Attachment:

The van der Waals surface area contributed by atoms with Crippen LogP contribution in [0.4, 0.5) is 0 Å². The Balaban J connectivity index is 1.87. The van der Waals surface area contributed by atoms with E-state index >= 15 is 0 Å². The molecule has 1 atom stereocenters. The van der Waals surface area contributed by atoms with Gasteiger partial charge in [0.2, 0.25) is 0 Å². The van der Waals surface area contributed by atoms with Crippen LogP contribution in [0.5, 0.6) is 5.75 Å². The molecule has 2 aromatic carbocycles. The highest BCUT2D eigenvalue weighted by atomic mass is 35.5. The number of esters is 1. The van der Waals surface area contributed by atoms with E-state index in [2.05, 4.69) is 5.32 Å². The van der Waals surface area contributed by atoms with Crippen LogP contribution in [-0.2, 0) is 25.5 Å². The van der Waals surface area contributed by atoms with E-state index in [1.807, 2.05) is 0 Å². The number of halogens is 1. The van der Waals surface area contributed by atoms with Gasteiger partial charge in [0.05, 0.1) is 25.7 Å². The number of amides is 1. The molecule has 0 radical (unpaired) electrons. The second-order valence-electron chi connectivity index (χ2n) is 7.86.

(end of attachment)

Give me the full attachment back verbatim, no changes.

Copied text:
The van der Waals surface area contributed by atoms with Crippen LogP contribution in [0.4, 0.5) is 0 Å². The Balaban J connectivity index is 1.87. The van der Waals surface area contributed by atoms with E-state index >= 15 is 0 Å². The molecule has 1 atom stereocenters. The van der Waals surface area contributed by atoms with Gasteiger partial charge in [0.2, 0.25) is 0 Å². The van der Waals surface area contributed by atoms with Crippen LogP contribution in [0.5, 0.6) is 5.75 Å². The molecule has 2 aromatic carbocycles. The highest BCUT2D eigenvalue weighted by atomic mass is 35.5. The number of esters is 1. The van der Waals surface area contributed by atoms with E-state index in [2.05, 4.69) is 5.32 Å². The van der Waals surface area contributed by atoms with Crippen LogP contribution in [-0.2, 0) is 25.5 Å². The van der Waals surface area contributed by atoms with E-state index in [1.807, 2.05) is 0 Å². The number of halogens is 1. The van der Waals surface area contributed by atoms with Gasteiger partial charge in [0.05, 0.1) is 25.7 Å². The number of amides is 1. The molecule has 0 radical (unpaired) electrons. The second-order valence-electron chi connectivity index (χ2n) is 7.86.